Study: Fatal accidents do not always include a blood-alcohol test
States record drivers’ blood alcohol content inconsistently
State laws vary when it comes to testing drivers involved in fatal crashes. In 2010, only 49 percent had blood-alcohol test results recorded in FARS. Illinois is one of 26 states that require testing for both surviving and killed drivers involved in fatal crashes. Nine states test only drivers who are killed, 11 test only survivors, and five do not require tests on the blood alcohol content of drivers involved in fatal motor vehicle accidents.
Not every state that mandates tests reports the results consistently on the death certificates, and some reported results more often even though the tests are not required. For example, Kansas is one of the five that do not call for testing, but it is one of the top four when it comes to reporting the crash occurrences where alcohol plays a role.
Researchers speculate that part of the problem rests with the length of time that it takes for coroners and medical examiners to receive toxicology reports. Death certificates must be filed within three to five days, and the results can take much longer. Unfortunately, the study does not identify the reason that some states are better at recording the information on the death certificates, but further studies may make the successes clearer.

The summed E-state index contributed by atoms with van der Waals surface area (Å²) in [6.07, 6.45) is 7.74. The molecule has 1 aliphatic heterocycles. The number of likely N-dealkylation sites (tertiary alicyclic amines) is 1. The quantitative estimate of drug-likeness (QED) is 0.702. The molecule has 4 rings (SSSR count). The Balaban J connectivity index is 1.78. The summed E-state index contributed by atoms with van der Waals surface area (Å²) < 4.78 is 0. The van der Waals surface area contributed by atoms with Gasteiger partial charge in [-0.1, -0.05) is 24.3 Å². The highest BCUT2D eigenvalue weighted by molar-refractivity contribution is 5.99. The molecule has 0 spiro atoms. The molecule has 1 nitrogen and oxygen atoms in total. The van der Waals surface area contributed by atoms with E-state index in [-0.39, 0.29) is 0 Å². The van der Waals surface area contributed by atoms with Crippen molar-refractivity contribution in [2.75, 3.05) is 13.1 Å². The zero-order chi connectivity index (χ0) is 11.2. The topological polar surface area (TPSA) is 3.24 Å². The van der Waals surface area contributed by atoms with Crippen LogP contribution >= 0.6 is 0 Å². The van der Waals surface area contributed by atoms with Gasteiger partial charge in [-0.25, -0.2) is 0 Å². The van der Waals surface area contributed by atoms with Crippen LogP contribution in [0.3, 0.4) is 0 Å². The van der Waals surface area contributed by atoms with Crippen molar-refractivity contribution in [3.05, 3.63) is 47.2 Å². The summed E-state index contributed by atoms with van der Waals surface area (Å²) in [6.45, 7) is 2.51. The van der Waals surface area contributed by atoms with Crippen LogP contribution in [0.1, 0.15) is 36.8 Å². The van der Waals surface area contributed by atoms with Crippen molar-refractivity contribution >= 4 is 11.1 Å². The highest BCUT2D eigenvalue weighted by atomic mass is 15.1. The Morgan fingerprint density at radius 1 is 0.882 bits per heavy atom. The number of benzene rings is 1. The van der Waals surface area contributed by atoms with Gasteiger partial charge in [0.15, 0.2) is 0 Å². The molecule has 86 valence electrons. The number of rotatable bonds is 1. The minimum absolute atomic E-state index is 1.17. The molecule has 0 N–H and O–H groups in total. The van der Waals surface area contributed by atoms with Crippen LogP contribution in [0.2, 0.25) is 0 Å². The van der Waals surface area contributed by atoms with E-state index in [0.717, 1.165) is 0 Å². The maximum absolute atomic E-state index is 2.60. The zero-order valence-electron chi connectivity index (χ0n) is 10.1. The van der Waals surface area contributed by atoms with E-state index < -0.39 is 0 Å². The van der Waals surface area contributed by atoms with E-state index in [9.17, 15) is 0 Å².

Policies on alcohol-related issues are not fully informed
One of the primary reasons this study is important is so that data about drinking and driving can be assessed accurately. The Centers for Disease Control and Prevention list injuries as the leading cause of death for Americans under the age of 45, but there is no way to determine the number affected by alcohol. The effects of alcohol on other types of fatal accidents, such as falls, are also unable to be accurately factored. Lawmakers cannot correctly measure how big the problem is, whether the current policies are affecting alcohol-related traffic fatalities, or whether changes should be made.